Using Native American style flutes in a score is quite close to my heart, because a score was the first place thanks to which I have learned about this wonderful instrument. Then I have learned how to play it and how to build it. The score in question: a couple of episodes from a TV classic, Northern Exposure, a show about a New York doctor who ends up working in Cicely, Alaska. Oh, they don’t do shows like this anymore.
I have heard Native style flute in Dr. Quinn, Medicine Woman, and in Planes: Fire & Rescue – in all these cases the instrument had this soothing, calming effect (please, do let us know in the comments if you know other shows and movies, in which a Native style flute is used). And while a Native American flute, a NAF, as used in scores, is often a cultural cliche, I’m not here to discuss cliches. I want to talk more practically about using a NAF in a score.
In this series of articles, you will learn:
- What is a Native American style flute.
- What are the keys for this instrument, and what scale can it play.
- What are the limitations of a NAF.
- What is Nakai’s tablature and how does it relate to traditional music notation.
- Where to look for Native flute players and how to work with them, considering that not all of them are fluent in traditional notation.
I want to explain the things above from a composer perspective. If you want to know more about actually playing and building this type of flute, I have a lot of practical articles on my blog, FluteCraft.org: http://flutecraft.org.
An Introduction to NAF
Native American style flute, or a NAF for short, sometimes known as “First Nations Flute” or “North American Love Flute” since it was a courting instrument, is, as the name suggests, strongly associated with Native American culture.
Native American style flute is a type of whistle, usually made of wood and in the way it produces the sound it is similar to a penny whistle or recorder. The material gives it its characteristic sound that cannot be replicated with plastic or metal body. It is considered to be a traditional Native American instrument, but the history remains disputed.
While mastering this instrument, like any other, requires time and practice, a Native style flute is surprisingly easy to learn. The way it produces the sound is almost automatic, and fingering is very simple and natural. It’s also tuned to minor pentatonic scale, and thus all of this makes this instrument very popular among people who want to express themselves musically yet do not want to spend too much time learning how to play an instrument. It is gaining popularity as a tool of relaxation in the chaotic modern world.
These days, Native style flutes are contemporary tuned to minor pentatonic scales. They have five or six holes, the sixth hole being the fourth hole from the end, which is used in extended scales (for example, minor pentatonic is the main scale of the flute, but six hole flutes can produce a major scale, or scales with blues-y or arabic feel, too).
Tuning of Native Style Flutes
Native flute cannot be re-tuned – once it is made in a specific key, it stays this way. The most popular keys are A, G and F# – all of them in the fourth octave, around the alto voice. Flutemakers also build A, G and F# in the soprano voice, the fifth octave, and there are also bass flutes, such as E4 or D4, somewhere between alto and tenor (they are bass instruments from Native flute perspective). You can find flutemakers building larger, lower-sounding flutes, but in reality, anything below F#4 may not sound like a Native style flute (it sounds nice, but the “cultural associations” regarding sound may be missing).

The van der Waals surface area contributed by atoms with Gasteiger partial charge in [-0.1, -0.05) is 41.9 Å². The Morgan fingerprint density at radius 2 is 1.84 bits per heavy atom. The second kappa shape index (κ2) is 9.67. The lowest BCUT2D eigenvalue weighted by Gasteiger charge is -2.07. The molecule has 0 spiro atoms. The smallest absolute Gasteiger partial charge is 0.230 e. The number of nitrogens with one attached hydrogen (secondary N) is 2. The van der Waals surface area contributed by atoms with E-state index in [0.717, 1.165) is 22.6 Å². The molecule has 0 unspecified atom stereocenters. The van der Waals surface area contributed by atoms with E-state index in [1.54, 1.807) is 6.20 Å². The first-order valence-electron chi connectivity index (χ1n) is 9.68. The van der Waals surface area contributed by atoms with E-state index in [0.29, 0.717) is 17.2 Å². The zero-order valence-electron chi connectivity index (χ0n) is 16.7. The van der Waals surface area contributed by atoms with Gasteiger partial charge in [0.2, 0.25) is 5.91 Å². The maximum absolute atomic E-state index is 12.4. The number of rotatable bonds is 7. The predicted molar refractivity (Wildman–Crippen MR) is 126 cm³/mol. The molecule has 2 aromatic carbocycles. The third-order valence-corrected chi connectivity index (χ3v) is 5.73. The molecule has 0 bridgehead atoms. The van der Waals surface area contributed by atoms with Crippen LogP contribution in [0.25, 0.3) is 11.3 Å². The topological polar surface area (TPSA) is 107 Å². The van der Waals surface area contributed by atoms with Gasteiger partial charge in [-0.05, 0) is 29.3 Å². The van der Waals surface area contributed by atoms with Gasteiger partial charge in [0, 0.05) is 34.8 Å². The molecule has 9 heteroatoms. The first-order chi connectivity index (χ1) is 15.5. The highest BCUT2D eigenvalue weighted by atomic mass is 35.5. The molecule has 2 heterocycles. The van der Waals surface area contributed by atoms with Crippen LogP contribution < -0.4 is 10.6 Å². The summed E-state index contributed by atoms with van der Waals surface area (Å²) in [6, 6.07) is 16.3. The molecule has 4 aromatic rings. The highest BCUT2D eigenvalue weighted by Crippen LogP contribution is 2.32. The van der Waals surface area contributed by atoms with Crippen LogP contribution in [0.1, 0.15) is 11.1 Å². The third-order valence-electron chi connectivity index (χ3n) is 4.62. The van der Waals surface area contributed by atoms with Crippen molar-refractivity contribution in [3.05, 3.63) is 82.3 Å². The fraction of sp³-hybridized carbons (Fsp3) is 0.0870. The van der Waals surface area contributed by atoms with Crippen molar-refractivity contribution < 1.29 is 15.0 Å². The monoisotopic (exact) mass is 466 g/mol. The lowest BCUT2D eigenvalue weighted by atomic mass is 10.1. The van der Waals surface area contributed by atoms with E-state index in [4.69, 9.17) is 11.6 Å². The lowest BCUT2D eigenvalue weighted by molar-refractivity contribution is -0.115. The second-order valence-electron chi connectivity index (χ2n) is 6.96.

(Be careful when hiring a musician, since Native style flute is often popular with New Age artists, and many of them use instruments tuned to A=432 Hz, instead of A=440 Hz – specify the key and tuning before ordering a recording.)
Searching for Sound
To get this “cultural association” sound, great for shaping Native American atmosphere, it is best to use the following keys: A4, G4 and F#4. Anything above or below this may not sound well for traditional feelings. Other keys are more suited for experimentation, like for sound design or more “New Age” feel when necessary.
Due to its pleasant natural, wooden sound and strong “associations” with inner peace, nature and spirituality, a Native style flute can be nicely used not only to provide the feeling of “Native culture” in documentaries or other creative productions, a NAF can also be used in any score that wants to emphasize the feeling of nature, or inner calmness. As such, it is important to use long notes, pentatonic melodies and traditional ornaments such as grace notes in the middle of the note, or at the very end of it on release. Personally I would avoid dynamic melodies or additional special effects such as a warble when trying to achieve a traditional feel.
When looking for inspiration, in case you need more traditional sound, listen to “Earth Spirit”, an album from the late 80s by Carlos R. Nakai. When you need more experimentation, Native style flute albums by Coyote Oldman are the place to go.
While Native flute is often used in New Age music with a lot of additional reverb, in scores it is best to use a gentle and limited reverb, a more natural one suggesting the sound reflected by mountains or canyon walls. The more natural the sound, the better. Thus, we’re not talking about Enya’ level of reverb :).
Before we end this part, I want you to go online, visit YouTube and Spotify, SoundCloud and Jamendo, and simply search for Native American flute music. Listening to music can be very inspiring for film composers.
That’s it for now – we talked a bit about what Native American style is, how is it tuned, and how we can use its “sound associations” in film scoring as composers. In the second part, we will discuss music notation, and how writing for NAF differs from typical notation.